Sunday, April 7, 2019

Brittania’s rule is riding the waves: the Astrology of “Brexit Day”

I don’t pretend to understand all the nuances of British parliamentary procedure, but anyone watching the news lately knows that UK officials have been in a tizzy, trying to agree on a deal that would facilitate their “Brexit” from the European Union. Deep disruptions to the flow of goods across UK borders, to the British pound and economy, and perhaps to Parliament itself are expected to break loose on April 12th

These expectations have colored “Brexit day” with impending doom, but just in the past week, the embattled Conservative Party leader, Prime Minister Theresa May and Labour Party opposition leader Jeremy Corbyn launched 2-party talks to hammer out the most difficult obstacles to a deal. Many of their respective colleagues were not amused. 

Even so, Theresa May has expressed “guarded optimism” that these discussions will be productive. The fact that both sides are sitting down and talking, instead of blaming the other side for the “shambling effort” at departing the EU has to be seen as an improvement, at least. Anything that mitigates the worst impacts of a so-called “no deal Brexit” is worth the effort, apparently. 

Meanwhile, Parliament voted to require May to request another extension—this one to June 30th—from EU officials when they meet on April 10th, just in case. Trouble is, the EU isn’t required to say yes, so what happens on April 12th is anyone’s guess at this point. 

In fact, early signs are that the EU doesn’t favor the June 30th date, however EU Council President Donald Tusk may actually be trying to help by suggesting an alternative, according to the Washington Post:

“Tusk has proposed a year-long reprieve that could be ended early if British leaders settle on a divorce approach in the meantime, according to diplomats familiar with the discussions. The approach, deemed a ‘flextension’ among policymakers with a penchant for acronyms and jargon, would significantly reduce the risk of a Brexit without a safety net. Economists say that a no-deal Brexit could unleash turmoil across Europe, particularly in Britain.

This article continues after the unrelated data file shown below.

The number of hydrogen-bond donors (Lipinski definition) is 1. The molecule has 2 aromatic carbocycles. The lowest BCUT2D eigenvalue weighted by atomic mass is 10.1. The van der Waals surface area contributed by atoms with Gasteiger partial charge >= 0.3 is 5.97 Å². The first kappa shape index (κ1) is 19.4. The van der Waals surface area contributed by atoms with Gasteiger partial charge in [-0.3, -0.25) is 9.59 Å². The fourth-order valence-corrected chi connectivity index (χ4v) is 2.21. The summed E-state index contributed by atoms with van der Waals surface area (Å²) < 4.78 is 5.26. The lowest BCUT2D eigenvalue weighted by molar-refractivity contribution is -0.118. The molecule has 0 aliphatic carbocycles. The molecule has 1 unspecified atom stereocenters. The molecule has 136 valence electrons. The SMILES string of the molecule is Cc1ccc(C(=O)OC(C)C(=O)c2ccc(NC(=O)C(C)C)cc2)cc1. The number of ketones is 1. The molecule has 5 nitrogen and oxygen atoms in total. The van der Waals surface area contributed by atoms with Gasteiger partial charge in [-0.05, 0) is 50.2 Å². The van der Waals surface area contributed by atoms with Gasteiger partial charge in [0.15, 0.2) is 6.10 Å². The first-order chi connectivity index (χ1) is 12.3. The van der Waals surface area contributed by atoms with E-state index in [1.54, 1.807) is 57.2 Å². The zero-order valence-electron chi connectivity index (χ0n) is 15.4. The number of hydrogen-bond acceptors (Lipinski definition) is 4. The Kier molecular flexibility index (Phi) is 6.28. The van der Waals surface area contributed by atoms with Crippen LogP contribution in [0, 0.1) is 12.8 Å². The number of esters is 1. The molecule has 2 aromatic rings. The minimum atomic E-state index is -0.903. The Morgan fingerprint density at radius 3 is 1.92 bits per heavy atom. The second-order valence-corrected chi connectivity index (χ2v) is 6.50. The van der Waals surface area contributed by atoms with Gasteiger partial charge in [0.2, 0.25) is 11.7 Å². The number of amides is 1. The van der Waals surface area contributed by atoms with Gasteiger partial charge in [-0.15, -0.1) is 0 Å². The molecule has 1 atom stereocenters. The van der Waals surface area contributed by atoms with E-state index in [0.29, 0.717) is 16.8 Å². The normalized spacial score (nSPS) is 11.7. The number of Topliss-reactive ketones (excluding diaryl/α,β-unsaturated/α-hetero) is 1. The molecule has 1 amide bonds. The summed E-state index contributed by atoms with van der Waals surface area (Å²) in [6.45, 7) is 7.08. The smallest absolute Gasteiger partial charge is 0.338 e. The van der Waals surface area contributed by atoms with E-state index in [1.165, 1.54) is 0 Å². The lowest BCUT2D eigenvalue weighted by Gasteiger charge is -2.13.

Some E.U. diplomats, sick of their bandwidth being consumed by Brexit, say they are unlikely to agree to a short extension of the type requested by May. More likely is a tough fare-thee-well and a departure on April 12, or Tusk’s longer-term proposal.
Tusk’s approach was endorsed Friday by one influential voice in Germany.
‘E.U. has already ruled out 30 June,’ Norbert Röttgen, chairman of the German parliament’s foreign affairs committee, wrote on Twitter. ‘Tusk’s offer of flextension would be a wise decision of [E.U. leaders], both insuring integrity of E.U. elections & leaving all options on table.’”

So, April 12th could be a very consequential day, astrologically, and today’s post will explore that by examining a chart for the UK’s official “leave” time of 23:00 UK time (11 pm) that day, set against a UK radix chart and a noon chart for the UK “Accession Treaty” signed on January 22, 1972 (the treaty marking its intention to join what was then known as the European Communities, or EC). Perhaps we can snatch a sneak preview in the process, but at the very least, we will better understand what UK citizens are going through right now.

One last point of context will help the discussion ahead: it seems that historically, the UK has never been terribly enthused about joining the EC—or the EU (as the EC became known in 1992). Robert Skidelsky of the Financial Times pointed out in 2018 that “Britain’s motive was mainly economic—to escape the EEC’s external tariff against British goods, by joining a more dynamic free-trade area.” And Britain was emphatically never keen on a political alliance with Europe, according to Skidelsky: “In their 42 years in the EU, the British have always been an awkward, Eurosceptical partner.”

Meanwhile, Northern Ireland (Republic of Ireland) and Scotland beg to differ: they value what the EU has had to offer them and want to stay. Scotland even considered a second referendum for independence from the UK, but has apparently put that off until a final Brexit deal is clear. Could these internal UK divisions have something to do with why the whole Brexit process has been so harrowing?

Once a global empire, the UK is now focusing more inward.

The astrology

First, a word about the UK charts I’ve chosen to consider. In the June 25, 2016 post here I used the 1801 “Union of Great Britain and Ireland” chart that Nicholas Campion expresses a preference for in his Book of World Horoscopes,[1] and it did prove to be an interesting and revealing reading. However, given the potential for the Irish “troubles” to resurface if the UK doesn’t get its “Brexit” right, it seems to me that the 1922 UK Reorganization in which the UK became the “United Kingdom of Great Britain and Northern Ireland” might be a more relevant choice of radix charts (inner wheel, Triwheel #1 below)[2]

This point is debatable, of course, but it should give us a fresh perspective on what’s at stake in avoiding a “no-deal Brexit,” one that acknowledges the primacy of Ireland’s concerns. 

“It was an Irishman, James Joyce, who wrote the phrase ‘History … is a nightmare from which I’m trying to awake.’ Those words could have come as easily to a Pole or a Catalan. From 1968 to 1998, 3,500 British and Irish people died violently, and perhaps 50,000 were wounded. As in Alsace-Lorraine and West Prussia, as in Iberia and Italy, in Ireland, the Anglo-Irish Good Friday Agreement  (and the successor agreements built upon it) seemed to show that ‘Europe’ could bring peace by building new identities to encompass and reconcile murderous, ancient quarrels.